The bad news (sort of).

I never really got around to telling you the bad news… and now, enough time has passed that our bad news doesn’t really seems so bad, so let’s dive in, okay?

Today, if our director, Rich Patterson, stood in front of our front door (well, what was formerly known as our front door… more on that in a second), he would look something like this:

The boots don’t usually get worn to work on the average day, but you get the picture. Now, on June 13 and 14, he looked more like this:

That is a lot of water. And as you probably have guessed by now, it wasn’t just on the outside of the building. We had about a foot of water on the inside of the barn.

What does this mean for Indian Creek Nature Center? Well, we had some brave individuals canoe in when the water was rising to save some moveable items that were low to the ground: files and filing cabinets, desk drawers, computers, you name it and they moved it. Unfortunately we did suffer some casualties, like our freezers, our refrigerator and two feet of all of our walls just to name a few.

Right now, most of our operation has moved to the upper level, so when visiting, please climb the front steps and enter the open door into the auditorium. Reception and the Creekside Shop are currently located in this room, along with some of the “guts” of our displays (the cabinetry that housed most of them was damaged). Our offices are still open and running efficiently– though, as you can imagine, they are sometimes in a state of more disarray than we would like.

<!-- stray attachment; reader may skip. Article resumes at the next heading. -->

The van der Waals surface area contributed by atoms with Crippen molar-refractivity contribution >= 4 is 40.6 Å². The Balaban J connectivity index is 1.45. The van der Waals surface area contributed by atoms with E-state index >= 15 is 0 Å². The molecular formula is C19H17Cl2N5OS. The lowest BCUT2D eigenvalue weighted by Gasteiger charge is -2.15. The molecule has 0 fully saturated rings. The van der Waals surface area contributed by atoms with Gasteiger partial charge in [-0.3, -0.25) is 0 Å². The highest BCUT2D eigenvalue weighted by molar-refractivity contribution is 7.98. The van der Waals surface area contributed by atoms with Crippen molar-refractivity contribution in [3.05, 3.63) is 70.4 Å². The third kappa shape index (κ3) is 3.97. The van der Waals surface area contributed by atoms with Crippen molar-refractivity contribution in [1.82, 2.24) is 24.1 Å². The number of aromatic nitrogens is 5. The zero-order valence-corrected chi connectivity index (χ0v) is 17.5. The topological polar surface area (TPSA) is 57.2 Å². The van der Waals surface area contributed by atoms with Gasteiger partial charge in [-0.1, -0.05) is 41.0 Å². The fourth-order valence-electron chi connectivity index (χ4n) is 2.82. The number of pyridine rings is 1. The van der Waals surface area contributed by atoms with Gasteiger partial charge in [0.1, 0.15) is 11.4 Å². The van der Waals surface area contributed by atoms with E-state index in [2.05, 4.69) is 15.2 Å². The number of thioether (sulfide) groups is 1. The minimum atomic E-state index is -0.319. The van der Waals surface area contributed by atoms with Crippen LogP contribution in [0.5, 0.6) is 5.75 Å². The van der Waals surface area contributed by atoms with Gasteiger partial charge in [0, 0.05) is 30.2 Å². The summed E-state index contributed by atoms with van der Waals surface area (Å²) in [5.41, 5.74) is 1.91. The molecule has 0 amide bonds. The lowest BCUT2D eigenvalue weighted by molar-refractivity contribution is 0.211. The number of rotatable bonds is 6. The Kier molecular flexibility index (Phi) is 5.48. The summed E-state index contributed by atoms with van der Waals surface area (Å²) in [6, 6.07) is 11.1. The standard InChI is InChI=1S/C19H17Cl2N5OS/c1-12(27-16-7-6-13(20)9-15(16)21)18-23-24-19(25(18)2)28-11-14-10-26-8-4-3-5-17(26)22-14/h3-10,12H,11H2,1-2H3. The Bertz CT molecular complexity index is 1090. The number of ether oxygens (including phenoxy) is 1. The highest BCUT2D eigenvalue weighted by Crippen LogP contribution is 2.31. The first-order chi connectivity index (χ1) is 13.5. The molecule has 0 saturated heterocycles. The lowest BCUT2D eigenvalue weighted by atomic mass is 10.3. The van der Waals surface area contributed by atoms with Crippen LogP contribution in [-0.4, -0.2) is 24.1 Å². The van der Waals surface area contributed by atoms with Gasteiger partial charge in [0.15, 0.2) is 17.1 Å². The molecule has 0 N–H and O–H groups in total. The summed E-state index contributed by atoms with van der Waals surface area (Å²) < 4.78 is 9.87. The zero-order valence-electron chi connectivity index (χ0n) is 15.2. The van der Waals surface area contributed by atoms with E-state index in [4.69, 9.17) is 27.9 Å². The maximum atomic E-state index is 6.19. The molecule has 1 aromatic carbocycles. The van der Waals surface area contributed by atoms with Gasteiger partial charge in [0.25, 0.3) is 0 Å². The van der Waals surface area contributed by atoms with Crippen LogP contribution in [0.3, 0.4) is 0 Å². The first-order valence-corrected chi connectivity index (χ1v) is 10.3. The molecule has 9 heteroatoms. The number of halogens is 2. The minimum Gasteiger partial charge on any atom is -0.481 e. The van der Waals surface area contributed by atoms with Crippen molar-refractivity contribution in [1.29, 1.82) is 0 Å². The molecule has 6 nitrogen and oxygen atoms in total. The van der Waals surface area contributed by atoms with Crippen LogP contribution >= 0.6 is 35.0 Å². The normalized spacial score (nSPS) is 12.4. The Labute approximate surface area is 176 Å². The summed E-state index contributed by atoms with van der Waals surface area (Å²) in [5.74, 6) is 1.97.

We have phones, and we have power, for which we are very thankful. And the land has recovered so much more quickly than we have. Almost all of Indian Creek Nature Center’s trails are open to the public, excluding the few trails that are in the extreme low property. A good rule of thumb? If the green grasses and other plants have begun to grow back, the area is safe to explore and enjoy. If the area is brown and mucky, find a better place to play.

The Sac and Fox Trail, which is owned and maintained by the City of Cedar Rapids, also runs through our property. Our portion of the trail is not currently recommended for recreation purposes. For current information on the Sac and Fox, please contact the City Parks Departmentby calling (319) 286-5760.

So, come out and enjoy Indian Creek Nature Center, and remember to support Cedar Rapids in any way you can during this time of need. Community is always the answer!

(The photos in this entry were provided by the very gracious and wonderful Marion Patterson and are protected by Creative Commons – free to share, please give credit, and don’t use them to make money or alter them. Easy right? See more of her photos by clicking here.)

flood, Hit the Trails, update
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